One of the rare breed of writers whose name must always be prefixed with ‘the great’, the great Denis Johnson was a singular talent, a writer who could turn his hand to any form and smash it. He was a brilliant poet and he wrote some amazing novels too, not least the minimalist classic Jesus’ Son (which has figured more than once in these anthologies), the minor miracle novella Train Dreams (ditto) and his stunning debut Angels. Even in his “lesser” works like Resuscitation of a Hanged Man, the crystal-clear imagery and sparse poeticism of his prose is untouchable. In this collection, he proves that he could write stellar non-fiction too. It covers a lot of ground – Christian bikers spreading the gospel, loners panning for gold in the Alaskan wilderness, Somalian militias and much more besides – but this one is a real highlight. In it, he writes of a trip to the Rainbow Gathering, a modern-day Gathering of the Tribes where hippies, mystics and dreamers of all stripes join together to commune in the spirit of peace and love. “I who have had so much peace and love,” he writes, “have never believed in either one.”
He attends the festival with Joey, a friend he hasn’t seen for thirty years, in an attempt to recapture the spirit of their hippy youths in the distant past, and get high on Shrooms while they’re at it. Anyone in the know will tell you it’s virtually impossible to describe the psychedelic experience on paper – mere words are laughably insufficient – but he captures the essence of it beautifully.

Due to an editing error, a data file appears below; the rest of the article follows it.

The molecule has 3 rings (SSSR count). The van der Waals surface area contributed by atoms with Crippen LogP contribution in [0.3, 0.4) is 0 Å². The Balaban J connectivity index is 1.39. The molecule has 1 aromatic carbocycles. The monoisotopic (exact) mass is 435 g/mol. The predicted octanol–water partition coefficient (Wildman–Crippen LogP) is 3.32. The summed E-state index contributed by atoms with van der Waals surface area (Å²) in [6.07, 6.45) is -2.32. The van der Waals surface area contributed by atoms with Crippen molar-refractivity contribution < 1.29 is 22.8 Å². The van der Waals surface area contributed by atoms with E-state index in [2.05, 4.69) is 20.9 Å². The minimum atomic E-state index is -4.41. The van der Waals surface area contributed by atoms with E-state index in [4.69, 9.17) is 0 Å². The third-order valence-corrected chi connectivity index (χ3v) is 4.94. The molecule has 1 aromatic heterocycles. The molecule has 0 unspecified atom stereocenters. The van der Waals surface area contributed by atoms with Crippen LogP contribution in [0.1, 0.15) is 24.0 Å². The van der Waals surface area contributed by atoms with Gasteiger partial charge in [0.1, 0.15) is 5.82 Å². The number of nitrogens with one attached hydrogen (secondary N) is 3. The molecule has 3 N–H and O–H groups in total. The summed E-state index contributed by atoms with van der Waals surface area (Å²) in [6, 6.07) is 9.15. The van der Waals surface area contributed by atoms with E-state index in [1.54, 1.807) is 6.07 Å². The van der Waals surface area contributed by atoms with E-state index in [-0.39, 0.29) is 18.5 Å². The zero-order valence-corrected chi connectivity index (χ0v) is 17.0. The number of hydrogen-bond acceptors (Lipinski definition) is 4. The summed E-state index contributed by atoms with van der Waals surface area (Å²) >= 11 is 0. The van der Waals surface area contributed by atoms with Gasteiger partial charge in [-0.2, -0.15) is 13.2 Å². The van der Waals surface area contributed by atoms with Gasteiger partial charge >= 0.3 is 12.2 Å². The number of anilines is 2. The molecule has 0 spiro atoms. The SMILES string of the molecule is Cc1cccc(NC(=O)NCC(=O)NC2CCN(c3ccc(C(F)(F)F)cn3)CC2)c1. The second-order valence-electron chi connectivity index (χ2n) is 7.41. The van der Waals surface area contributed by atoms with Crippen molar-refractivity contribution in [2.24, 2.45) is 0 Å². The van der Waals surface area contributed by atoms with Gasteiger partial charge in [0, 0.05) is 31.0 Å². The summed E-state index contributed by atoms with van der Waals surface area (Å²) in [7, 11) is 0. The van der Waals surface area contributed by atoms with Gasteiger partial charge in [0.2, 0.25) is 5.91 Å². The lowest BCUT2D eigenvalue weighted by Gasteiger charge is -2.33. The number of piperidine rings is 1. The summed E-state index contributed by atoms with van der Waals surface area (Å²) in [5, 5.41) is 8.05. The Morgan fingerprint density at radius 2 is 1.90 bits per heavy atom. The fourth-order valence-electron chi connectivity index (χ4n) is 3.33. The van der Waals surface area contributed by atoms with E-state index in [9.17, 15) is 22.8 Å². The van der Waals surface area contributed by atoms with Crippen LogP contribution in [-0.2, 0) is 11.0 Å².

I crawl into my tent. It’s four feet away but somehow a little bit farther off than the end of time… it’s been somewhere between twenty five minutes and twenty five thousand years since I ate the mushrooms… and the drums, the drums, the drums. Fifty thousand journeys to the moon and back in every beat… Four hours later I succeed in operating the zipper on my sleeping bag: tantamount to conquering Everest. I got in and held on.
His observations about the festival are shot through with wry humour but also a great deal of affection for the other participants, especially the “whole new batch in their teens and twenties, still with their backpacks, bare feet, tangled hair, their sophomoric philosophising, their glittery eyes, their dogs named Bummer and Bandit and Roach and Kilo and Dark Star”, even though he has the grizzled old-timer’s knowledge that the dream they’re chasing is an empty one. He seems like a well-kept secret; mention his name and more often than not you’ll be met with a blank face, but every now and again you’ll get the smile of recognition that says, oh man, so you’ve read him too… One of the greats, for me.
First published in The Paris Review 155, Summer 2000, and available to subscribers to read here. Collected in Seek: Reports from the Edges of America and Beyond, Harper Collins Publishers Inc., 2001